Modern society has demolished the power of the family set up as defined in most cultures and ancient communities. There are conservative members in the community who prefer cultural guidance on social justice, whereas their liberal counterparts believe in Natural Law as the best reference point for solving human conflicts. The institution of marriage has been abused by practices whereby the women end up suffering severe consequences. Margret Atwood notes that most relationships – despite the happiness and sadness experienced – end up with death as the ultimate occurrence as illustrated in her narration of “Happy Endings”.
Margret Atwood illustrates different scenarios which have a common eventuality in the sense that all the involved characters end up dying. “Happy Endings” commences with a scenario in which John and Mary seem to have a perfect life. Both live within the guidelines for marriage and the family unit provided by culture. However, the second scenario illustrates a difficult marriage life for Mary where her worth as a woman is devalued by John who mistreats her (Shevchuk 103). This scenario describes a social struggle in which women fight for equal recognition with their male counterparts. This resembles a case in India where women aged between 10 and 50 years — guided by cultural beliefs — were prohibited from visiting the temple as their monthly periods were considered a bad omen in the community
It is evident that Margret Atwood is conscious of modern human activities and their relationship in terms of humanity. In her perception in “Happy Endings”, women should be as respected as men when it comes to decisions that affect them directly. In Scenario A, Margaret Atwood presents a perfect family setup which goes by the human values of wedding and marriage (Shevchuk 104). However, Scenario B presents the exact opposite perception of courtship and marriage in which John keeps on abusing Mary, both sexually and mentally. It is important to note that most cultural practices in ancient communities degraded women in any decision-making process. This, in turn, forced the women to allow the oppression against them from men as a means of fitting into the cultural values of a community.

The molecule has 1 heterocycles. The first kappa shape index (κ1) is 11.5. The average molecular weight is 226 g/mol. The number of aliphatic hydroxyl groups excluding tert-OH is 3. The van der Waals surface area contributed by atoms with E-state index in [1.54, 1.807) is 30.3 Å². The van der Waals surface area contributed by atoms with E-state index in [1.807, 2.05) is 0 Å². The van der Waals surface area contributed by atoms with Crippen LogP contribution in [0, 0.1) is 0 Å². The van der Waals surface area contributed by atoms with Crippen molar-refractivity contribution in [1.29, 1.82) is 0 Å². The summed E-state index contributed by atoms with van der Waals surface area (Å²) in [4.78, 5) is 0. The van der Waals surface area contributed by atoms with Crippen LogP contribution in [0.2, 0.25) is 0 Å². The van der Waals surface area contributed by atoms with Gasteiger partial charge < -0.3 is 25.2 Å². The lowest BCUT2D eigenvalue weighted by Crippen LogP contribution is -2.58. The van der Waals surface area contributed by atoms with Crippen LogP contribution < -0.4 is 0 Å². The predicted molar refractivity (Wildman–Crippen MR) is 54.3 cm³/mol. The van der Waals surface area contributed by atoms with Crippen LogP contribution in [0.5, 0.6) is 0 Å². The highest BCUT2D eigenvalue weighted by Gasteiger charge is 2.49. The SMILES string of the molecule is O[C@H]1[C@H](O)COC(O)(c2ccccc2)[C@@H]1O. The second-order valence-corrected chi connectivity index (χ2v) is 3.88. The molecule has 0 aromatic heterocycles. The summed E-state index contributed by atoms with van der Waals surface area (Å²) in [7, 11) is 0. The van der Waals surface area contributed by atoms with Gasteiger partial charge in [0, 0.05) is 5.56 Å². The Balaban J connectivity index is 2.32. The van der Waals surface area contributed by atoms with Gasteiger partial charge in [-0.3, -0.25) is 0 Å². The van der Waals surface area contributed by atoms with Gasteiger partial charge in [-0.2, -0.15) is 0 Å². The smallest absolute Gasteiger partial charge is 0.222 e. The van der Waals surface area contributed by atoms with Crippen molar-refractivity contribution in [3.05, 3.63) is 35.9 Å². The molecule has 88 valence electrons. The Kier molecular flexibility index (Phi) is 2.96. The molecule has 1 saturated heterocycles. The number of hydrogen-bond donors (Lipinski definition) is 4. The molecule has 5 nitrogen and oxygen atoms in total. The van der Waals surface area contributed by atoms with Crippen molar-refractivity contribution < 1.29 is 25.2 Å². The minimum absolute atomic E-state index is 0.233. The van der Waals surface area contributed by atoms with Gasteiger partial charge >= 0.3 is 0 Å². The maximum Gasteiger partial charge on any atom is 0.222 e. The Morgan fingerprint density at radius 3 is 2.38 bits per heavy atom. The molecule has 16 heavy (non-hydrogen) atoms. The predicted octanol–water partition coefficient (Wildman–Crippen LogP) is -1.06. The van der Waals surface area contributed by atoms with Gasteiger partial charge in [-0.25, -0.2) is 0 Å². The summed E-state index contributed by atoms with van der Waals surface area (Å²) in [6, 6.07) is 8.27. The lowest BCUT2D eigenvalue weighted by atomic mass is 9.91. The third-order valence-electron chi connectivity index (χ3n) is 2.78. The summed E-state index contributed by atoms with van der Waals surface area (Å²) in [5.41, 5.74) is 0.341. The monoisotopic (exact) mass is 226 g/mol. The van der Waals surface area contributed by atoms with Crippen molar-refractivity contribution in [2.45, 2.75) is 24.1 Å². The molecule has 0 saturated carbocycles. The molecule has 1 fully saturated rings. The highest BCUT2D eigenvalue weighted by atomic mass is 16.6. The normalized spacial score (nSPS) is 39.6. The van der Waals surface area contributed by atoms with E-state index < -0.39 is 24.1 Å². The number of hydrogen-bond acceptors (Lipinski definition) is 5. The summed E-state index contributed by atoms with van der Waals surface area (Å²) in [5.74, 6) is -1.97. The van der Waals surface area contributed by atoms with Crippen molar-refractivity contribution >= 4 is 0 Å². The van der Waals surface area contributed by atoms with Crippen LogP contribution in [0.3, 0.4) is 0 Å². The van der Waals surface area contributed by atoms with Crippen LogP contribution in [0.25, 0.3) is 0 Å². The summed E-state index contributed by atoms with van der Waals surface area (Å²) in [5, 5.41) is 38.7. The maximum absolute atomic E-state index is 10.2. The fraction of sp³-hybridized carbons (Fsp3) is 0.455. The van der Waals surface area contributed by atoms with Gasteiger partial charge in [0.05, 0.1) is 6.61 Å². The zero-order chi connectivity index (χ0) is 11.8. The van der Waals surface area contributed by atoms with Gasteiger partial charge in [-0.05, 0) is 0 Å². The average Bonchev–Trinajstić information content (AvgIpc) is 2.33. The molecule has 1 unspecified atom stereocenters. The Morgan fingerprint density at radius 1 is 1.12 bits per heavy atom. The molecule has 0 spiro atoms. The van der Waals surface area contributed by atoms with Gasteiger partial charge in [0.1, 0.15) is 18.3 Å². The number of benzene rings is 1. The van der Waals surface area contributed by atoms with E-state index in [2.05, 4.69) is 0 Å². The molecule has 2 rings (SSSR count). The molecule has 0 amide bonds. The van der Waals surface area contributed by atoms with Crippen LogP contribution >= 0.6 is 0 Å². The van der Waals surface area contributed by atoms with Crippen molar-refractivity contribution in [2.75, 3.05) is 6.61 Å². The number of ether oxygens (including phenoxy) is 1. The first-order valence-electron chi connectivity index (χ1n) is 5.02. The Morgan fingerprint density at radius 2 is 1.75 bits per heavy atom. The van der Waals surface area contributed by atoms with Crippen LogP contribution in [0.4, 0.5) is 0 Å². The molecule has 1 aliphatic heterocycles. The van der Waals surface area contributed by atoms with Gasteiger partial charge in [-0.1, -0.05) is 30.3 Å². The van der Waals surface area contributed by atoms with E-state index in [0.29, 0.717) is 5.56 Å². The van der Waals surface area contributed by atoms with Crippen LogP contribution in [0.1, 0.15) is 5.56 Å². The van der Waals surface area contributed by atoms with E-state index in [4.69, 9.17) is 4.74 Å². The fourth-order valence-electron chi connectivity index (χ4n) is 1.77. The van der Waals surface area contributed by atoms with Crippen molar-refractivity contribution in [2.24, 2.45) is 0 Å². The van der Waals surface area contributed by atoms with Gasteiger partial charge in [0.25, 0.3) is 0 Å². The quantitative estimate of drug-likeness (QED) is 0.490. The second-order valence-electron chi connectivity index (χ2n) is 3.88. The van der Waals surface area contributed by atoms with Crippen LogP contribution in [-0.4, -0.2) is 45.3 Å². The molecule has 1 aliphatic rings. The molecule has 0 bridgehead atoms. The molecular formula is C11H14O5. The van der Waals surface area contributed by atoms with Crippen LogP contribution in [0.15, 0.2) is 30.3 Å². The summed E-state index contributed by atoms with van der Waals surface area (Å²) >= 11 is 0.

“Happy Endings” presents one with two probable avenues of life with a common destination in death. Marriage is an important institution which should be respected at all costs including sacrificing one’s pleasures to fulfill the social duties of being parents and companions. Parenthood is a dreaded responsibility in the modern American community and other contemporary societies such as Canada, Australia, and the United Kingdom. Margaret Atwood communicates — in an indirect tone — on the importance of respecting basic human rights in a relationship of marriage (Shevchuk 105). Scenario B describes the distinct consequences of choosing an uninformed cultural practice that oppresses other people based on gender, when it has been proven that both men and women have equal intellectual abilities as men.
Death is an unfortunate event which ends most relationships in sorrow and grief. However, the same death might be considered a relief to an oppressed individual as Margaret Atwood notes in her narration of relationship scenarios. Marget Atwood illustrates how happy relationships can lead to successful marriages as well as how a difficult relationship can relieve an oppressed victim. As an individual, it is important to remember that modern times require gender equality for a community to move forward in a progressive and united direction. For instance, Germany and the UK are governed by female political leaders who have assumed power based on constitutional success rather than their gender. The struggle for gender equality should be all-inclusive if modern society aims at achieving social peace.
Shevchuk, I. “Literary analysis: imagery, character analysis, plot, and setting form and tone of the short story Happy endings” by Margaret Atwood. “Youth and Market 7 (2016): 102- 105.